When it comes to concussions, Andrew Perron, MD, FACEP, knows what he doesn’t know—and he wants to teach you the same.
“There’s so much more that we don’t know than we do know,” said Dr. Perron, residency program director and emergency physician at the Maine Medical Center in Portland and the presenter at ACEP18 of “Concussion Update 2018: What We Know, What We Think We Know, and What We Don’t Know.” “A lot of what we do now is just based on expert consensus, and there’s really not a lot of science yet behind what we’re doing with concussion.”
That is the point of Dr. Perron’s annual talk—to dispel myths, update best practices, and acknowledge that there can be conflicting information in key areas. One misperception he will seek to correct is that a concussion “is a bop on the head.”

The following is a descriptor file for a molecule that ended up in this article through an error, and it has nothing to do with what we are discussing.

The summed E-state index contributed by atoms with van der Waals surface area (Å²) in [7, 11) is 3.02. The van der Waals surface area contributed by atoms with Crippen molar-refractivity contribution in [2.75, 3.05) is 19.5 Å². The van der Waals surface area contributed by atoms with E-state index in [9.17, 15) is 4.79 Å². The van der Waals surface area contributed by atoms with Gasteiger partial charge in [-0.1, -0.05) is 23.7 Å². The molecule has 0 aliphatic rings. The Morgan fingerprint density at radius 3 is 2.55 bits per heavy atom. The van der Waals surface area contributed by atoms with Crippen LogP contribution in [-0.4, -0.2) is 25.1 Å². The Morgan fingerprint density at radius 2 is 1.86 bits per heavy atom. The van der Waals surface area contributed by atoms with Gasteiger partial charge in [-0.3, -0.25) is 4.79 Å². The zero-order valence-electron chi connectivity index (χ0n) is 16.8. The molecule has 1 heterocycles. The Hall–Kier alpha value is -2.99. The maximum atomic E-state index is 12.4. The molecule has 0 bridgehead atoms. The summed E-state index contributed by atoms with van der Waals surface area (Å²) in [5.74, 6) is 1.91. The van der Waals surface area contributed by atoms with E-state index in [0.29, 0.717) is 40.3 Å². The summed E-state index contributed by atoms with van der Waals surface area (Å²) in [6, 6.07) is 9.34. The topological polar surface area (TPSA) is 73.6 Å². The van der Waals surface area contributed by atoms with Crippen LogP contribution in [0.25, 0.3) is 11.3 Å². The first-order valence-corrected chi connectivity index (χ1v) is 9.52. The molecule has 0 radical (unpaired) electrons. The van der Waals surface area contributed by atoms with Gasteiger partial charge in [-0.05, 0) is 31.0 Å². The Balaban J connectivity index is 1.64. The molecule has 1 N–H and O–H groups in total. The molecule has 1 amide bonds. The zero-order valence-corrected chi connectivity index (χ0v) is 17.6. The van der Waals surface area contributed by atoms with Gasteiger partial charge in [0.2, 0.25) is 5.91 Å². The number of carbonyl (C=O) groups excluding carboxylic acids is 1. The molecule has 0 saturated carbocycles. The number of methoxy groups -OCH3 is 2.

“Really, the fact is, the ‘bop on the head’ is just starting a chemical process in the brain that we really don’t understand very well,” he said. “That process, the concussion process, can continue for minutes, hours, days. And everybody is different.”
Dr. Perron noted that while the literature on concussion has grown over the past 10 years—including work on chronic traumatic encephalopathy, brain remodeling, and return-to-play guidelines for athletes—things continue to change quickly. Just five years ago, it was thought that after a concussion, patients should have strict cognitive rest. Now, it’s more conventional wisdom that after a concussion, the brain needs some degree of stimulation to push the repair process.
“You need almost an annual update in concussion these days,” Dr. Perron said. “You break your wrist, we’re going to treat it basically the same way we did 25 years ago. My talk changes annually because there is new information being found every year.”
Richard Quinn is a freelance writer in New Jersey.